In February 2011, the furnace went out. I hadn’t expected it to last for much longer than a couple of years but I was a little surprised when it gave up the ghost after only a few months. A crack in the blower finished it off and it was pronounced DOA by my neighbor, Brent, owner of Expert Heating and Plumbing.
A new furnace wasn’t in the budget at that point and I had become adept at keeping the house warm by using the woodstove. I decided (and hoped) to get through to spring without needing a furnace. It was an interesting experiment for 7 months before I had a new furnace, water heater and filter system installed in October.
Since I worked from home, I could greet chilly mornings where the inside thermostat read 52 degrees and get the house up to about 80 degrees in an hour or so. It’s all in how you built a fire, keep it going and use the wood wisely. One of the most awful, sinking feelings is looking at a dismal woodpile and realizing you either couldn’t find enough dry wood under all that snow or that what you do have is too small to keep you warm or even toast a small marshmellow.
It was tough revolving life around how long the embers would last in the stove, how long I’d be gone or how cold it was outside. Being without a furnace is not something I recommend for long-term.
By the time summer arrived in mid-July, I was used to the lack of central heat along with its accompanying hum and dried-out air but as the summer months wore on (I’m talking about the rest of July and through August, the first snow of the 2011 season occured on Sept. 1) I realized I needed to get a furnace and ended up using my neighbor at Expert Heating and Plumbing.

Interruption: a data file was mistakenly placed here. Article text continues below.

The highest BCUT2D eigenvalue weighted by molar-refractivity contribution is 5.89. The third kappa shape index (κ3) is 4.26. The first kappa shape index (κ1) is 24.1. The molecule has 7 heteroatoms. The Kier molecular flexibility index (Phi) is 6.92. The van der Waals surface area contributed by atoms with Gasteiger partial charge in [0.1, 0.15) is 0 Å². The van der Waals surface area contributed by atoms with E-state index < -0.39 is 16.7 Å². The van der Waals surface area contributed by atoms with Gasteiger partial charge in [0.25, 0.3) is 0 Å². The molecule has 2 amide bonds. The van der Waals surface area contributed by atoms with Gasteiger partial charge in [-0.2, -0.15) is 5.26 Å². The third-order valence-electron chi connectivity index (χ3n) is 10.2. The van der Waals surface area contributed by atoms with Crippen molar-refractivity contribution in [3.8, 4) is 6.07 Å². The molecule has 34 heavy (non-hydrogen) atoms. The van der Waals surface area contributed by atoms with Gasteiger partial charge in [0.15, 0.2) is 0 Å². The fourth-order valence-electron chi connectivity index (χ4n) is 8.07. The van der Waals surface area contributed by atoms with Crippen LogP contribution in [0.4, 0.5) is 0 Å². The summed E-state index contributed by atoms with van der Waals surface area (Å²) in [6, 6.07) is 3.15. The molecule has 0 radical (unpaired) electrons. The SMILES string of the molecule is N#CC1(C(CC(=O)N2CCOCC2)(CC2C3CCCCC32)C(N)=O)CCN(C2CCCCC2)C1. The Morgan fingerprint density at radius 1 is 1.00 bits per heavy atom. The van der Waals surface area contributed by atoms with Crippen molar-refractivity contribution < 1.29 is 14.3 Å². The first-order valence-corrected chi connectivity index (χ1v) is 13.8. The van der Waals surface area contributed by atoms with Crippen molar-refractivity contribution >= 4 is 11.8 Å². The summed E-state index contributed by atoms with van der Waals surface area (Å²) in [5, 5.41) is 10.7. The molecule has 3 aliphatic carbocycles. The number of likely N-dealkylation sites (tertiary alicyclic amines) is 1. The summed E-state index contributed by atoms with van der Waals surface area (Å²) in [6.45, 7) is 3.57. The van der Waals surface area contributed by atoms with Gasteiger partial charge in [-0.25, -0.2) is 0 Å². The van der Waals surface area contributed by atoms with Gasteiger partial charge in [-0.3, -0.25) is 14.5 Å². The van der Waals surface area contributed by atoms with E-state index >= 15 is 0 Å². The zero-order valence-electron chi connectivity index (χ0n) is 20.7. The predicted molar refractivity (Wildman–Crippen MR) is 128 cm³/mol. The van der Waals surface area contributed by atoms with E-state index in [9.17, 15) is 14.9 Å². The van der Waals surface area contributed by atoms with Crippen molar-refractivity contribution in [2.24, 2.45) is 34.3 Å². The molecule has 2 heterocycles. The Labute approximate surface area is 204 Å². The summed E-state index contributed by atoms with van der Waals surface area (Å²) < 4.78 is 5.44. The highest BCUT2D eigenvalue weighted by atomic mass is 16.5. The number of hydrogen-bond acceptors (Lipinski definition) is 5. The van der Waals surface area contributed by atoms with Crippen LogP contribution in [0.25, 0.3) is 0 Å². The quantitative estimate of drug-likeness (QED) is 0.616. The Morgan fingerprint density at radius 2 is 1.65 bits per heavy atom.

An added pressure was a looming deadline for natural gas appliances to be installed, part of the deal for receiving a “free” natural gas line. Two delivery methods are required to receive free service and if you fail to get two gas-required apparatus, Colorado Natural Gas will charge you roughly $2,000 to install the line. I didn’t want a gas dryer, stove or any other indoor appliance so I settled for a new furnace and a line for an outside gas grill.
Brent did an outstanding job, removed the old furnace, water heater and filter system, installed all new appliances down in the tomb-like space under the house. The project was done in two days at cost about $3,500 for a new 86 percent efficient furnace, a new low-boy (read here hard to get) water heater and an additional filter system to help purify the awful water that is the bane of the Bar B.
With new batteries in the thermostat, the furnace started right up and hasn’t missed a beat since last year. Each month I TRY to get the furnace filters changed (I’m still not going down there) and keep the beast running.
It’s a true luxury to first have gotten rid of propane, had a new natural gas line dug and have a new, efficient furnace. Being warm is a good thing.